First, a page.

--> Abstract: Arabian Gulf, One More Time, by Eugene A. Shinn and Chriatopher G. St. C. Kendall; #90124 (2011)

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Making the Next Giant Leap in Geosciences
April 10-13, 2011, Houston, Texas, USA

Arabian Gulf, One More Time

Eugene A. Shinn1; Chriatopher G. St. C. Kendall2

(1) College of Marine Scienc, U. of South Florida, St. Petersburg, FL.

(2) University of South Carolina, Columbia, SC.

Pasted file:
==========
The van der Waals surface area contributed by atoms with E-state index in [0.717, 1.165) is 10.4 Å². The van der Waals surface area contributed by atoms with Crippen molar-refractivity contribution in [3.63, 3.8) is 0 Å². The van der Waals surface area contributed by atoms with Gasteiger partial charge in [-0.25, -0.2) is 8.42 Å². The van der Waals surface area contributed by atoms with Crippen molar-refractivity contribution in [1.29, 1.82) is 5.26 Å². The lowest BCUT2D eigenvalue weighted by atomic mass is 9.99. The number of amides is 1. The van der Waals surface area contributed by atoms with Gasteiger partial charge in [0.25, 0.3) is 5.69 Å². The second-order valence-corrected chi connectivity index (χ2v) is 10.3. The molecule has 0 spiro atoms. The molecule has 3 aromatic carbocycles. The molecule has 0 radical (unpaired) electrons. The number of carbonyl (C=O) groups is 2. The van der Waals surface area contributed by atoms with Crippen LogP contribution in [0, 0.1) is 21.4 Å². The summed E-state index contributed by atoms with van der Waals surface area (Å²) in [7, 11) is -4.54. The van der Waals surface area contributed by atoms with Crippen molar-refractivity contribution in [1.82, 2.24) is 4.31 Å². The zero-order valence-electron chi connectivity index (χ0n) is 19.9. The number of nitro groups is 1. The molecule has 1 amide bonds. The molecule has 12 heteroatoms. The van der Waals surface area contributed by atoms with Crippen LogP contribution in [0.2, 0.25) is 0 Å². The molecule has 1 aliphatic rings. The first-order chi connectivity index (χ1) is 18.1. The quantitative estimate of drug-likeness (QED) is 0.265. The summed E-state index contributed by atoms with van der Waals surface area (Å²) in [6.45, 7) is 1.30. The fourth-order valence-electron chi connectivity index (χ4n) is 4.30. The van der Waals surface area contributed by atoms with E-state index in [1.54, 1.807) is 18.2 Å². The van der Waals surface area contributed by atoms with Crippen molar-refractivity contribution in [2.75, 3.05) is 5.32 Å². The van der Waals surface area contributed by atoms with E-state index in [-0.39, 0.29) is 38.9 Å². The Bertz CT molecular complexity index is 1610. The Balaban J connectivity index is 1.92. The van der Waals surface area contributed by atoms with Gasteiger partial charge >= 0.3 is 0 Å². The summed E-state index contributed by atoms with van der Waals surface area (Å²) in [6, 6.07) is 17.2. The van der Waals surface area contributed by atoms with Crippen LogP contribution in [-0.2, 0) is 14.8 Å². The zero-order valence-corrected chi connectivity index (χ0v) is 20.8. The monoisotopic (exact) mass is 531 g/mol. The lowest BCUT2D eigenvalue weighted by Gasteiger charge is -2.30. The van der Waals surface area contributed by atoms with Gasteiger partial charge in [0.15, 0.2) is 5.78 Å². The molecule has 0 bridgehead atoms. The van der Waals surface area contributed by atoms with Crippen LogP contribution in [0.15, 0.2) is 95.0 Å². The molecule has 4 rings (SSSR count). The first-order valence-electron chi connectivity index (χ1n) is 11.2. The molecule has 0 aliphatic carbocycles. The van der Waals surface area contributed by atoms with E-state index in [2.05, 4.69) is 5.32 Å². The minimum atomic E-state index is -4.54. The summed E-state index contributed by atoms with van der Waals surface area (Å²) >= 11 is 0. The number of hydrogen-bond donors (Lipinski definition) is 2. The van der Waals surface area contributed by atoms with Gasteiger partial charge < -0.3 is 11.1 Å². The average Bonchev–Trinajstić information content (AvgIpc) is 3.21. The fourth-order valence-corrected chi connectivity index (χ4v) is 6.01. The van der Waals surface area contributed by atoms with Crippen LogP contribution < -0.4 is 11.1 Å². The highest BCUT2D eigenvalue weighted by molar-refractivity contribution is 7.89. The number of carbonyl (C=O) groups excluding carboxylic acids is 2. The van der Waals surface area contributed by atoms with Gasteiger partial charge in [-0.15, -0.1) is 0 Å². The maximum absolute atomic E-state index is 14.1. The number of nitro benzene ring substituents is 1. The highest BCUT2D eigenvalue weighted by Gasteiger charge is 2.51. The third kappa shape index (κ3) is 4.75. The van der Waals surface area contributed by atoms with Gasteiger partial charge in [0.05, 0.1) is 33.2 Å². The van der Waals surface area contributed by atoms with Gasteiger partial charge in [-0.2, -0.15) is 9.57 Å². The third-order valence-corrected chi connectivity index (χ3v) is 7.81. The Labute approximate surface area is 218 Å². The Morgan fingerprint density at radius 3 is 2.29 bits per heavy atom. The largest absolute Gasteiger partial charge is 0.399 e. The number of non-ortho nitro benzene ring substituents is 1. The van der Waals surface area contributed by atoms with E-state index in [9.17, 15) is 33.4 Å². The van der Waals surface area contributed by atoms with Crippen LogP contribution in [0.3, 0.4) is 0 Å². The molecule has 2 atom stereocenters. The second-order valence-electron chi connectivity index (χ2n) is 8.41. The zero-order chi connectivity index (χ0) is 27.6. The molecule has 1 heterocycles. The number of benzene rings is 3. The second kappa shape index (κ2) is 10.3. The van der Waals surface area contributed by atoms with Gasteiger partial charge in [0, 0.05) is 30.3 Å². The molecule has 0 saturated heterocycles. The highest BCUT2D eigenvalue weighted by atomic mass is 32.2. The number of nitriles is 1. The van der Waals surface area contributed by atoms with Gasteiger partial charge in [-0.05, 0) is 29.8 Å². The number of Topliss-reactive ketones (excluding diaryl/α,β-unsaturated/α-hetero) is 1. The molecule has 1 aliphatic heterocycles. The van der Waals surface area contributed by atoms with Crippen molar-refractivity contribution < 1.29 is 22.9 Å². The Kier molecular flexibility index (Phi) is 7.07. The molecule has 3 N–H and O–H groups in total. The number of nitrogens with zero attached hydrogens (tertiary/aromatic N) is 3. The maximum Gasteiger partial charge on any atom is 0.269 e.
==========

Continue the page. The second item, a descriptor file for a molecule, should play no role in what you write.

The sabkha, dolomite, evaporite/barrier islands of the Arabian Gulf remain one of petroleum geologists’ most useful sedimentary models for understanding and exploiting ancient tidal-flat reservoirs, especially those in the Permian Basin area of West Texas. Repeated re-examination of the sabkhas, investigated before the advent of sequence stratigraphy and our understanding of rapid precipitation of micritic carbonates, have provided additional insights into the architecture and sedimentary processes that constructed these classical areas. In particular, ongoing dynamics of the carbonate chenier/beach-spit complexes and the creation of new beachrock and rapid sediment precipitation in the Gulf have significantly refined our knowledge of these special sedimentary processes since the seminal studies of the 1960s. These modern reservoir-size accumulations include impermeable bored and eroded marine cemented layers that, under the guidelines of sequence stratigraphy, could be misinterpreted as flooding sequences. Such relatively impermeable synsedimentary rock layers may also explain early creation of compartmentalization and isolation of fluids in certain carbonate reservoirs. In addition, we now know that synsedimentary marine cementation creates hard surfaces that can, in turn, control distribution of fossils and sediment-producing organisms that, in turn, become cemented and thus perpetuate the process. Renewed field examination of these areas of sediment accumulation with these newly appreciated processes in mind may generate new ideas useful for both hydrocarbon and groundwater exploration. Is it time to reexamine the classical areas in the field while at the same time simulating and modeling these accumulations with our new digital tools?